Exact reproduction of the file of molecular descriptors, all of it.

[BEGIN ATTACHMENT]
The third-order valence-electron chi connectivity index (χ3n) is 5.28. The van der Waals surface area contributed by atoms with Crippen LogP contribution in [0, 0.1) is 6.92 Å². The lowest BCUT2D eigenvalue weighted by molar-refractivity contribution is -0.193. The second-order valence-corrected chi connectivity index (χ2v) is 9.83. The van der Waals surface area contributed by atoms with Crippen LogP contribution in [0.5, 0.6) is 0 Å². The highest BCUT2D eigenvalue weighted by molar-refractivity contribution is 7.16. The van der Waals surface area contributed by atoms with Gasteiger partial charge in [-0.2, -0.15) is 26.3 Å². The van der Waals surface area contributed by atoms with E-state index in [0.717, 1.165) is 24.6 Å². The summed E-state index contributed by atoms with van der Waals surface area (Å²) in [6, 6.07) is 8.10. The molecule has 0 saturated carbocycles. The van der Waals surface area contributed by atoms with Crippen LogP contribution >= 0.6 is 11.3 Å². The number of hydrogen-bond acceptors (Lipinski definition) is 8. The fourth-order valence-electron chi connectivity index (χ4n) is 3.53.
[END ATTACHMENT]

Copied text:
The third-order valence-electron chi connectivity index (χ3n) is 5.28. The van der Waals surface area contributed by atoms with Crippen LogP contribution in [0, 0.1) is 6.92 Å². The lowest BCUT2D eigenvalue weighted by molar-refractivity contribution is -0.193. The second-order valence-corrected chi connectivity index (χ2v) is 9.83. The van der Waals surface area contributed by atoms with Crippen LogP contribution in [0.5, 0.6) is 0 Å². The highest BCUT2D eigenvalue weighted by molar-refractivity contribution is 7.16. The van der Waals surface area contributed by atoms with Gasteiger partial charge in [-0.2, -0.15) is 26.3 Å². The van der Waals surface area contributed by atoms with E-state index in [0.717, 1.165) is 24.6 Å². The summed E-state index contributed by atoms with van der Waals surface area (Å²) in [6, 6.07) is 8.10. The molecule has 0 saturated carbocycles. The van der Waals surface area contributed by atoms with Crippen LogP contribution >= 0.6 is 11.3 Å². The number of hydrogen-bond acceptors (Lipinski definition) is 8. The fourth-order valence-electron chi connectivity index (χ4n) is 3.53.